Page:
Trekking through Colca Canyon – A Cautionary Tale

Disclaimer: we were not paid for this post. Not that we’ve been paid for anything previously published either, but we definitely weren’t paid for this one. We might actually have been paid not to publish this particular story… But time+tragedy = comedy, and Aidan and I have been laughing ever since the nausea stopped!



My last post was essentially a tirade against deserts. So what did we decide to do the moment we arrived in Peru? Go to a freaking desert of course. 

The Colca Canyon is the second deepest canyon in the world, known for it’s beauty and it’s abundance of condors (sign number one that we shouldn’t have gone – those who know me well are aware that I’ve seen enough birds for a lifetime). Although it’s one of the most famous tourist destinations in Peru, it is still incredibly hard to get to; 7 hours by bus, where bathroom breaks are taken on the side of the road (I became very stingy in my water consumption after seeing a Peruvian woman sit down on the side of the road, spread her skirt around her, and letting loose). 

We were determined to make our trip worth the commute, so we planned on doing the longest possible hike. We spent a night at the Pachamama hostel in Cabanaconde, where we got a trail map and packed our bags for a four day trek. We set off the next morning at 730 am.

So as not to relive the horror that was this trek, I’ll just skip straight to day five (remember we were only supposed to be gone for four…). But before I get to our harrowing evacuation by mule, you need some context. Every leg of the trek was forecasted to take around 4-5 hours. This sounded like nothing to us – we’d been hiking 7-8 hour days in Patagonia with no problems! What we failed to take into account was the canyon’s blistering heat and lack of water. That first day I was feeling woozy after a couple hours, and desperately seeking refuge in the shade every chance I got (which wasn’t often, seeing as trees had been replaced by cactuses). Taking a dip in the icy river at the bottom of the canyon was the only thing that saved me from severe heat stroke that day.  

Desperately searching for shade!


We rose at increasingly earlier times over the next couple days in an attempt to outrace the sun’s evil rays. We ate breakfast under the stars and used our headlamps to navigate out of each campsite. We made great time through the trail until the sun peaked out over the mountains, at which point I would once become a frail and faded human being. 

Savannah, most likely imagining jumping down into the cold waters below!


We arrived at “The Oasis” at the end of day 3, dripping with seat and seeing double. We shared a couple of celebratory mojitos by the pool, at which point Aidan became violently ill. She thinks it was bad water; I think it was sun stroke. We’ll never know – there was a lack of health care facilities at the bottom of this particular canyon. Aidan did get some treatment in the form of a complete Aloe Vera rub down.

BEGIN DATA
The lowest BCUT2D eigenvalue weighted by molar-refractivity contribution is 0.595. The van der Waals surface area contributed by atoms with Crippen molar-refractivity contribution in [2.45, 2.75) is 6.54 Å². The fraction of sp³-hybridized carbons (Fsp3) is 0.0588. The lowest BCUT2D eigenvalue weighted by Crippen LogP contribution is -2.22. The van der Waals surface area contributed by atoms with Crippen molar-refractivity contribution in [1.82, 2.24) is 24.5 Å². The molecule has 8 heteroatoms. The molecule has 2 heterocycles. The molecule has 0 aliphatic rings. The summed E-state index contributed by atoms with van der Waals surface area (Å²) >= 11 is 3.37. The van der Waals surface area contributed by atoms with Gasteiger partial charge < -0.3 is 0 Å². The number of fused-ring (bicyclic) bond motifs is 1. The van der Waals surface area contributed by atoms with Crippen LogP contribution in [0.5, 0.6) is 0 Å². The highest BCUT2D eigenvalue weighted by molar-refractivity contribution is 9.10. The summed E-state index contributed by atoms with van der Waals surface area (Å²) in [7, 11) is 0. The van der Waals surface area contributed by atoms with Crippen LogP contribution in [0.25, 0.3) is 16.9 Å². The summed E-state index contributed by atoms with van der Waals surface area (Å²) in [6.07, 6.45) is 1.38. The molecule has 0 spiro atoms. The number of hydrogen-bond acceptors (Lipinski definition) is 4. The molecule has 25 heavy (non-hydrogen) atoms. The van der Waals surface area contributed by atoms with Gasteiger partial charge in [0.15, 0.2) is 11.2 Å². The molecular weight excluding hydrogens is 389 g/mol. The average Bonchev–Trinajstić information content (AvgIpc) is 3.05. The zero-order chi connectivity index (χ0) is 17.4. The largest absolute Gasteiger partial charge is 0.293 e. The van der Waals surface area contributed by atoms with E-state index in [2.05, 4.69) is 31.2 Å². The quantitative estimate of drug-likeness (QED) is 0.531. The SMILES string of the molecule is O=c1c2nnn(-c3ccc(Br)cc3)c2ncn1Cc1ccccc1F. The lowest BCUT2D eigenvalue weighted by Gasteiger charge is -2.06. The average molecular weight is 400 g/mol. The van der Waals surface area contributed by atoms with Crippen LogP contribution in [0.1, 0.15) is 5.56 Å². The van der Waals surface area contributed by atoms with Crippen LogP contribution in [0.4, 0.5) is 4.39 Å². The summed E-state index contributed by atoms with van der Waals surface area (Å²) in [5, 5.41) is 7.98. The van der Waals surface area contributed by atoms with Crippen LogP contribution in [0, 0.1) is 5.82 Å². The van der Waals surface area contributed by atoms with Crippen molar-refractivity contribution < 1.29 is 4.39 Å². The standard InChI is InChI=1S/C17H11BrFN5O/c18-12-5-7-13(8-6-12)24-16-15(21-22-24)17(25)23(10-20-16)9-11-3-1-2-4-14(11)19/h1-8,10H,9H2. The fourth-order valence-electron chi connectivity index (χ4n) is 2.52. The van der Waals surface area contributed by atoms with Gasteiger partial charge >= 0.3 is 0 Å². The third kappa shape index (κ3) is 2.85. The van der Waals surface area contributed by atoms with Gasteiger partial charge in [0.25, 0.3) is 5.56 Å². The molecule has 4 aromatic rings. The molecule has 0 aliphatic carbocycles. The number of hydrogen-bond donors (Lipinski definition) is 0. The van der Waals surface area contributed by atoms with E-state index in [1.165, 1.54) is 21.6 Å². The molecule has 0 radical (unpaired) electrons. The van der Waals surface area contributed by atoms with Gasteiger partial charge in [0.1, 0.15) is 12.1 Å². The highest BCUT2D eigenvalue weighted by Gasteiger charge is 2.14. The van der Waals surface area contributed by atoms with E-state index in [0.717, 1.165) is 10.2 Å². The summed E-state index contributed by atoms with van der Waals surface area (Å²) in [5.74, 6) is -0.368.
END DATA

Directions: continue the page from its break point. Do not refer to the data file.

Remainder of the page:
Neither of us are convinced that the aloe did any good, but the experience broke up the monotony of waiting out Aidan’s illness in the “Oasis”


We were desperate to get out of the canyon, but we were effectively trapped by a steep cliff of switchbacks ascending x meters. The sun had reduced me to a shell of human, and Aidan could barely walk 10 paces without collapsing. I entered bargaining mode, and managed to procure us a mule each to carry us up the mountain the following morning for 20$ CAD each (much less than an evacuation by helicopter!). 

Looks like paradise… A lesson in not believing everything you see!


We left at 6 am, hours after many other hikers had set off. Our mules carried us up at double speed and soon became overtaking groups of hikers. Most people stared at us with poorly concealed looks of anger and resentment as we rushed by. What they didn’t realize was that, if it had been at all possible, we would have vastly preferred to be walking as well. 

You see, it appeared that Aidan’s mule had a death wish. He took the route closest to the edge of the precipice at each opportunity, to the point where pebbles he kicked with his hooves plummeted down hundreds of meters. We called him Heart Attack. I was following behind on a mule who earned the name of Chomper. He clearly hated the mule preceding Heart Attack (for the sake of the story, let’s call her Victim). Whenever I let my guard down, he pushed past to try and take a bite out of Victim’s backside. Oftentimes Chomper’s chosen route would take us even closer to the cliffs edge as he tried to overtake Heart Attack. 

Picture of Heart Attack and Victim, taken from the back of Chomper


We did eventually reach the top of the canyon in one piece, although my back was in spasms from gripping Chomper’s reins for the better part of two hours. We walked/crawled towards town, picked up the rest of our gear which we had stored at our hostel, and made our way to the bus station. We loaded up on snacks in the plaza and then we were off! We were headed for Cusco, where we would convalesce for a week before taking on our most intense hike yet to Machu Picchu. 

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